Racism, sexism, Nazi economics: Estonia's far right in power

Until recently seen as a model nation, Estonia’s politics are turning darker

A shadowy “deep state” secretly runs the country. A smart immigration policy is “blacks go back”. Nazi Germany wasn’t all bad. None of these statements would be out of place in the darker corners of far-right blogs anywhere in the world. But in Estonia as of last month, they are among the views of government ministers.

Since emerging from the Soviet shadow three decades ago, Estonia has gained a reputation as a country with a savvy focus on e-government, a vibrant free media and broadly progressive politics. But as in many European countries, Estonia’s far right has been edging upwards in the polls in recent years, and nobody was all that surprised when the nationalist EKRE party won 19 out of 101 seats in parliamentary elections in March. The real shock came a few weeks later when the prime minister, Jüri Ratas, invited EKRE to join a coalition government.

Ratas offered EKRE five out of 15 ministerial positions as well as policy concessions including agreeing to hold a referendum on whether to define marriage as only between a man and a woman.

Martin Helme
Martin Helme making a gesture with his thumb and index finger, resembling a white supremacy sign. Photograph: Liis Treimann/AP

The party’s father-and-son leaders, Mart and Martin Helme, took the key posts of interior and finance minister respectively and celebrated by flashing a white-power symbol at their swearing-in ceremony.

EKRE’s transition from the noisy fringe to the heart of government represents a remarkable failure of mainstream politics. Between them, two broadly centrist parties won a comfortable majority of seats in the March vote, and Kaja Kallas, the leader of the Reform party which placed first, offered Ratas and his Centre party a coalition in which she would be prime minister and the two parties would share ministerial posts equally.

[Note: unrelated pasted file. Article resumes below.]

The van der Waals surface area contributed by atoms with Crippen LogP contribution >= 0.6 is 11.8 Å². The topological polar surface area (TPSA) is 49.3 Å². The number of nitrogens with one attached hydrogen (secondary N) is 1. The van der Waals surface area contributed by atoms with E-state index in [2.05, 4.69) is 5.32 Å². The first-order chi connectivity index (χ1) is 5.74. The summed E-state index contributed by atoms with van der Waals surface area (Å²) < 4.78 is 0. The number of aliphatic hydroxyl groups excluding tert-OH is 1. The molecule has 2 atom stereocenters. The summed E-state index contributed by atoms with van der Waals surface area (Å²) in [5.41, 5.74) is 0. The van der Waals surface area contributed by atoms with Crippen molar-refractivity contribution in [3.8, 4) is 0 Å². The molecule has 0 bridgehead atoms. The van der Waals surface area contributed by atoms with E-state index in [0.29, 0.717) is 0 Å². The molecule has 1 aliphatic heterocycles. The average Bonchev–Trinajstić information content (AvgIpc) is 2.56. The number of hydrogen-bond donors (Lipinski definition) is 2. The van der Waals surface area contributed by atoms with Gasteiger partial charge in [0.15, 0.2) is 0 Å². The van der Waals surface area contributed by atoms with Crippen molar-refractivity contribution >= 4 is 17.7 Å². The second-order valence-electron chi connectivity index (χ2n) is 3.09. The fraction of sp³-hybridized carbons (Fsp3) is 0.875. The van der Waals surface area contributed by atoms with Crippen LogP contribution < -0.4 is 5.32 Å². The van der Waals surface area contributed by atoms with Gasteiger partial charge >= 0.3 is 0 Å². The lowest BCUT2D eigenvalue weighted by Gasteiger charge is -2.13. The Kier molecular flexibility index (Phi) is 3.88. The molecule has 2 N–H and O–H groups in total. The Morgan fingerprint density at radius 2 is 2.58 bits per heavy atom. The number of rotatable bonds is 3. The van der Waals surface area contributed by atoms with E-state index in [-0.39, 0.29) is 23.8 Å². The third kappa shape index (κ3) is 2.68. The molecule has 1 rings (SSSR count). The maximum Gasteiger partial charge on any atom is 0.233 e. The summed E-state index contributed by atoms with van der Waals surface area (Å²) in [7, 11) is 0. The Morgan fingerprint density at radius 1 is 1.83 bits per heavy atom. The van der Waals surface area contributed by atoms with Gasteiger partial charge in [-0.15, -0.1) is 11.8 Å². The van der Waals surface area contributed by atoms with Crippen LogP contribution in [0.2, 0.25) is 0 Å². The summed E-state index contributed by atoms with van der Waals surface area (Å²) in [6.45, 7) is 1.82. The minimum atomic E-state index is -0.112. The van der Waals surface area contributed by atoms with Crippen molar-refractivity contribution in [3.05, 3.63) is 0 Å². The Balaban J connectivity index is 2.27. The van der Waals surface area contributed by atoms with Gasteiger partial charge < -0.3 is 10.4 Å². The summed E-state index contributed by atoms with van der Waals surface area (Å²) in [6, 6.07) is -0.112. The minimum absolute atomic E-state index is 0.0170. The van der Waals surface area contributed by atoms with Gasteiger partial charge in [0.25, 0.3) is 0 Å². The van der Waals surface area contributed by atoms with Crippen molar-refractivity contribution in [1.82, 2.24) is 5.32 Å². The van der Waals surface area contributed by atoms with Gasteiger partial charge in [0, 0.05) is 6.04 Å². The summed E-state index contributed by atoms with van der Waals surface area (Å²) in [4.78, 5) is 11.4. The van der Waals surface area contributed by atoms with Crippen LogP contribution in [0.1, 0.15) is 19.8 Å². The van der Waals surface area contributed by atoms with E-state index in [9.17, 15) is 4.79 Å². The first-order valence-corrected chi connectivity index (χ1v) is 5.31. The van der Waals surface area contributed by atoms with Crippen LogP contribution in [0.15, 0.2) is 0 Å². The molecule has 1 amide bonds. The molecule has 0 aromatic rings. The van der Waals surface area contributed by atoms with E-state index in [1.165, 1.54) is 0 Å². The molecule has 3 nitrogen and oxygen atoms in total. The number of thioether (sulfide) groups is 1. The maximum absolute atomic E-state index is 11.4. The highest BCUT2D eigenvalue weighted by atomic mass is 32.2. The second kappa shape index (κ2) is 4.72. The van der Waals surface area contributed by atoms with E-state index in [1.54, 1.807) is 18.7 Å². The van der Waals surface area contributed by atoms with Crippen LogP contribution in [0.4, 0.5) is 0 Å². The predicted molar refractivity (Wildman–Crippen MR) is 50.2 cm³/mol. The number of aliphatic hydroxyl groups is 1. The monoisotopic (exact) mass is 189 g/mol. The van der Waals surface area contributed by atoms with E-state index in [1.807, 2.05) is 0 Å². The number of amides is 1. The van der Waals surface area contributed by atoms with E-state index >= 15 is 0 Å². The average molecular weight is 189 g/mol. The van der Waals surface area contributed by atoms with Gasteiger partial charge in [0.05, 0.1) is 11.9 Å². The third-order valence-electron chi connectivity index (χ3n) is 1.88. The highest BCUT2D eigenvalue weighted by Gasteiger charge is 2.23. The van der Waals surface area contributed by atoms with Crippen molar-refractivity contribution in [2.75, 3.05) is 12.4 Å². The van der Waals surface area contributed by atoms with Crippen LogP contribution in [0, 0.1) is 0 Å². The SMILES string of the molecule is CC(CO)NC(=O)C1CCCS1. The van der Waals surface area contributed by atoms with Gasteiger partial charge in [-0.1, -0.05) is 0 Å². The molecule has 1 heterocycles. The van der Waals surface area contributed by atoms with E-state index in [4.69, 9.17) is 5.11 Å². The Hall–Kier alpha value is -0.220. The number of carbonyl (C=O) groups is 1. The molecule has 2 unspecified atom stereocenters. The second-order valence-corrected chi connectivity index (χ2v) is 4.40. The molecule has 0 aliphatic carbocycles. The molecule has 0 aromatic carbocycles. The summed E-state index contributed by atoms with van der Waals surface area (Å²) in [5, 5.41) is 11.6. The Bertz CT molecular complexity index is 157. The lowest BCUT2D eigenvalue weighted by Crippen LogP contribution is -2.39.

Instead, ignoring the offer and stark warnings from his allies in Brussels not to negotiate with EKRE, Ratas arranged a conservative coalition including the far-right party, which has allowed him to stay on as prime minister. “He threw all his values down the drain just to remain PM,” said Kallas, who had been on course to become Estonia’s first female prime minister but instead remains in opposition.

Kaja Kallas.
Kaja Kallas, leader of Estonia’s Reform party. Photograph: Raul Mee/AP

Many liberals fear the climate has already started to change. Vilja Kiisler, a columnist at the newspaper Postimees with two decades of journalistic experience, said her editor-in-chief called her into his office shortly after the coalition formed and told her a piece she had written about EKRE was too aggressive and she should tone down her rhetoric.

“I’ve always criticised the people in power and this had never happened before,” she said. Rather than accept self-censorship, she decided to resign. “Style and content are always connected and I meant every word, comma and full stop. If you can’t be sharp and clear in an opinion piece then what is the point?”

Kiisler said EKRE media portals attacked her work and she received threats of violence and rape through email and Facebook, which she has reported to the police.

For a country whose media landscape was this year ranked the 11th most free in the world, the resignations of Kiisler and a state radio journalist who left his job for similar reasons have come as a shock. They even prompted Estonia’s president, Kersti Kaljulaid, to wear a sweater emblazoned with the words “speech is free” to the swearing-in of the new government.

Kaljulaid said she wore the sweater because of the climate of increasing verbal attacks on Estonian journalists. “This can lead to self-censorship, in the sense that you don’t talk any more to avoid this kind of shitstorm, and I don’t want this to happen,” she told the Guardian in an interview at Tallinn’s presidential palace.

Kersti Kaljulaid addresses the Estonian parliament.